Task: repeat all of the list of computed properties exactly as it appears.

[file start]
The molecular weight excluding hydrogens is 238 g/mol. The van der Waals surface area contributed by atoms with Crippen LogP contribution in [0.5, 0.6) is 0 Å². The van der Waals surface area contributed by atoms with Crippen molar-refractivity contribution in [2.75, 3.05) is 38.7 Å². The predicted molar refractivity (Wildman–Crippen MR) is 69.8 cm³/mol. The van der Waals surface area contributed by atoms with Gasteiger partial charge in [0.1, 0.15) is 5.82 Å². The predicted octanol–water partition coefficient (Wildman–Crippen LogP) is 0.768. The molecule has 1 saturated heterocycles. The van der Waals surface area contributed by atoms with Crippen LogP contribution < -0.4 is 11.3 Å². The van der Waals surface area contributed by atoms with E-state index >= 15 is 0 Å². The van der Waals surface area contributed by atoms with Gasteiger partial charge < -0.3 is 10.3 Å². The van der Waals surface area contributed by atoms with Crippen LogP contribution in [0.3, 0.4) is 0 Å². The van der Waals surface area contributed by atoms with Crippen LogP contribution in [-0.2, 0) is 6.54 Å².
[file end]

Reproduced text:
The molecular weight excluding hydrogens is 238 g/mol. The van der Waals surface area contributed by atoms with Crippen LogP contribution in [0.5, 0.6) is 0 Å². The van der Waals surface area contributed by atoms with Crippen molar-refractivity contribution in [2.75, 3.05) is 38.7 Å². The predicted molar refractivity (Wildman–Crippen MR) is 69.8 cm³/mol. The van der Waals surface area contributed by atoms with Gasteiger partial charge in [0.1, 0.15) is 5.82 Å². The predicted octanol–water partition coefficient (Wildman–Crippen LogP) is 0.768. The molecule has 1 saturated heterocycles. The van der Waals surface area contributed by atoms with Crippen LogP contribution < -0.4 is 11.3 Å². The van der Waals surface area contributed by atoms with E-state index >= 15 is 0 Å². The van der Waals surface area contributed by atoms with Gasteiger partial charge < -0.3 is 10.3 Å². The van der Waals surface area contributed by atoms with Crippen LogP contribution in [0.3, 0.4) is 0 Å². The van der Waals surface area contributed by atoms with Crippen LogP contribution in [-0.2, 0) is 6.54 Å².